Robert S. and Elizabeth Nanovic of North Yarmouth, Maine, have made a leadership gift to the University of Notre Dame for the construction of a new social sciences building in the College of Arts and Letters.
Nanovic Hall will be built on Notre Dame Avenue, south of the Hesburgh Center for International Studies, and will house the Departments of Economics, Political Science, and Sociology. Construction is expected to begin in the spring of 2015 and be completed by August 2017, prior to the start of the academic year.
“This gift from Bob and Liz is the latest manifestation of their extraordinary commitment to Notre Dame through the years,” says Rev. John I. Jenkins, C.S.C., the University’s president. “We are ever grateful for their vision, their tremendous generosity, and their friendship.”
John T. McGreevy, I.A. O’Shaughnessy Dean of Arts and Letters, adds: “All of our social science departments have made great progress over the past decade, but the faculty and students remain scattered across the campus, limiting our ability for collaborative projects and faculty-student contact. With this transformative gift, the Nanovics have ended much of this fragmentation.”
Nanovic Hall will include classrooms, laboratory spaces and faculty offices that will enable multidisciplinary interaction between faculty, undergraduate students and graduate students. This initiative will not only enhance and inspire collaboration across the three departments, but also with the Nanovic Institute for European Studies and the other international institutes at Notre Dame—Kroc Institute for International Peace Studies, Kellogg Institute for International Studies, Liu Institute for Asia and Asian Studies and Keough-Naughton Institute for Irish Studies—as well as the Notre Dame Law School and Mendoza College of Business.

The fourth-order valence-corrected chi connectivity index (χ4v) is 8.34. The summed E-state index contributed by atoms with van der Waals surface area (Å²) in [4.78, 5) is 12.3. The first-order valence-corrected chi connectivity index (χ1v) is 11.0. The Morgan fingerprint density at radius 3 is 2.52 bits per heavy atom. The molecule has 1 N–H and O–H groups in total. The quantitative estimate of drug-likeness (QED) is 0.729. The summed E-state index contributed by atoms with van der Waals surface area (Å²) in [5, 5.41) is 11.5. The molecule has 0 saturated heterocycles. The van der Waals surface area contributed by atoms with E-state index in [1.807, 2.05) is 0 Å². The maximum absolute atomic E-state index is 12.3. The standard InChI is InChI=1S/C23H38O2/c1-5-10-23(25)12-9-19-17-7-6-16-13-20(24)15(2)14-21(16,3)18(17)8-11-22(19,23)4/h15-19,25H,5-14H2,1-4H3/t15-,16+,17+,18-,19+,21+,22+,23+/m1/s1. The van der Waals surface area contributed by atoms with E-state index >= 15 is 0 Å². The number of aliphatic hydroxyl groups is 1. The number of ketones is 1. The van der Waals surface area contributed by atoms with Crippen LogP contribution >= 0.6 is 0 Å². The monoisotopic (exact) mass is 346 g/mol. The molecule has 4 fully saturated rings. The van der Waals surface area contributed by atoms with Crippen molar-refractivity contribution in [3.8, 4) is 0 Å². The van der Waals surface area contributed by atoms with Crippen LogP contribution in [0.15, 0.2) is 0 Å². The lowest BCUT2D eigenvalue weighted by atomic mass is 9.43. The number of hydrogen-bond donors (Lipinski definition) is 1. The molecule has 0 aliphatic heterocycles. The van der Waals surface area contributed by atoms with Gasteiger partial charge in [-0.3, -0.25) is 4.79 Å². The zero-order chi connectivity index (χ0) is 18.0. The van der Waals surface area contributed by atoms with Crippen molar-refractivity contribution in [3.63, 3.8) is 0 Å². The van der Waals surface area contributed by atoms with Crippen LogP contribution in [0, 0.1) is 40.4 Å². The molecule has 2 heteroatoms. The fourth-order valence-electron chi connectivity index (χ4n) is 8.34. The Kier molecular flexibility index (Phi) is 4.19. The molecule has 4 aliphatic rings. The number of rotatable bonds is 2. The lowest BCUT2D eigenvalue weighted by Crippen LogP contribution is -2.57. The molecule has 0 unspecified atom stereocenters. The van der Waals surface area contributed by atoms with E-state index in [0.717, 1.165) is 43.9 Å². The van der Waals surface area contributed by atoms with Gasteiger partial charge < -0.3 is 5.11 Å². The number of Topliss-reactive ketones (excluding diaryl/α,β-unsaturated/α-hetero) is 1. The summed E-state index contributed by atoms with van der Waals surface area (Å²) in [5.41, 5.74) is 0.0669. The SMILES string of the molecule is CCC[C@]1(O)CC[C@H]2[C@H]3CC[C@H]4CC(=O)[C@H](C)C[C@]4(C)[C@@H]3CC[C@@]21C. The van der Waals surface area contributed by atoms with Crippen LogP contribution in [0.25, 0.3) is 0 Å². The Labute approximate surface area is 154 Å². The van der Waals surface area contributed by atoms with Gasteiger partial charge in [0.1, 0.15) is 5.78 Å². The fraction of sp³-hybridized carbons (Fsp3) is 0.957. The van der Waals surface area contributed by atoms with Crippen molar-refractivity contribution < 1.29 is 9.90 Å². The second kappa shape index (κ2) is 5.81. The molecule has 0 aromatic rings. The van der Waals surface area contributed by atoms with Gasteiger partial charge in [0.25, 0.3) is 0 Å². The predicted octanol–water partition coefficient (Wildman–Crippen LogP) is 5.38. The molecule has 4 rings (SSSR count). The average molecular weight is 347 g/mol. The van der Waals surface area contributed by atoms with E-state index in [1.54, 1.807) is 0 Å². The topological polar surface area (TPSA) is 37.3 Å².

“The Nanovics’ newest gift is as visionary as it is generous,” Notre Dame Provost Thomas G. Burish says. “It will help strengthen not only the social science departments which will be housed in Nanovic Hall, but also will advance our overall impact as a university. This new facility will better position us to explore, understand, and address, often in partnership with faculty and students in other disciplines and at other institutions, fundamental questions and issues that confront society.”
A 1954 Notre Dame graduate, Robert Nanovic earned a master of business administration degree from Lehigh University in 1960. Now retired from a career as an investment counselor, he has been a member of the advisory council for Notre Dame’s College of Arts and Letters since 1993. His wife, the former Elizabeth Edney, is a graduate of Hofstra University.
Established in 1993 with a previous gift from the Nanovics, the Nanovic Institute is committed to enriching the intellectual culture of Notre Dame by creating an integrated, interdisciplinary home for students and faculty to explore the evolving ideas, cultures, beliefs, and institutions that shape Europe today.